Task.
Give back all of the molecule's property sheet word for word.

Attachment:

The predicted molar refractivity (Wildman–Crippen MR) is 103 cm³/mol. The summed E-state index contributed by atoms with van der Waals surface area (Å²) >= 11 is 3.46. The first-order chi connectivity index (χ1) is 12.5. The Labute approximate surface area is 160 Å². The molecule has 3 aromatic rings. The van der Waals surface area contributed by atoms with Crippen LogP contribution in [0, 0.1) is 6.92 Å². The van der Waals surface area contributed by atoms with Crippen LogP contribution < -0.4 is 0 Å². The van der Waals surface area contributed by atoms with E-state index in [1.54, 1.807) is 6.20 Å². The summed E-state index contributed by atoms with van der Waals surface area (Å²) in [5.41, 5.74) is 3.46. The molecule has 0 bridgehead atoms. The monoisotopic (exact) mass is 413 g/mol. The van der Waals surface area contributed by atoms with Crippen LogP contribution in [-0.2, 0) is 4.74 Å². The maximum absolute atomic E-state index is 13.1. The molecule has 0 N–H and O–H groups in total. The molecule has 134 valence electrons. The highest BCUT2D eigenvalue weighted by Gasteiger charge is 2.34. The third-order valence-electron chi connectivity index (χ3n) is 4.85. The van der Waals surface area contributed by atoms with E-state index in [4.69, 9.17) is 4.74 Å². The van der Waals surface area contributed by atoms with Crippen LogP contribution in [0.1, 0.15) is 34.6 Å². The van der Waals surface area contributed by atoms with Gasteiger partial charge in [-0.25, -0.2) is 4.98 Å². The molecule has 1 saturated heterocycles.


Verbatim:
The predicted molar refractivity (Wildman–Crippen MR) is 103 cm³/mol. The summed E-state index contributed by atoms with van der Waals surface area (Å²) >= 11 is 3.46. The first-order chi connectivity index (χ1) is 12.5. The Labute approximate surface area is 160 Å². The molecule has 3 aromatic rings. The van der Waals surface area contributed by atoms with Crippen LogP contribution in [0, 0.1) is 6.92 Å². The van der Waals surface area contributed by atoms with Crippen LogP contribution < -0.4 is 0 Å². The van der Waals surface area contributed by atoms with E-state index in [1.54, 1.807) is 6.20 Å². The summed E-state index contributed by atoms with van der Waals surface area (Å²) in [5.41, 5.74) is 3.46. The molecule has 0 bridgehead atoms. The monoisotopic (exact) mass is 413 g/mol. The van der Waals surface area contributed by atoms with Crippen LogP contribution in [-0.2, 0) is 4.74 Å². The maximum absolute atomic E-state index is 13.1. The molecule has 0 N–H and O–H groups in total. The molecule has 134 valence electrons. The highest BCUT2D eigenvalue weighted by Gasteiger charge is 2.34. The third-order valence-electron chi connectivity index (χ3n) is 4.85. The van der Waals surface area contributed by atoms with E-state index in [4.69, 9.17) is 4.74 Å². The van der Waals surface area contributed by atoms with Crippen LogP contribution in [0.1, 0.15) is 34.6 Å². The van der Waals surface area contributed by atoms with Gasteiger partial charge in [-0.25, -0.2) is 4.98 Å². The molecule has 1 saturated heterocycles.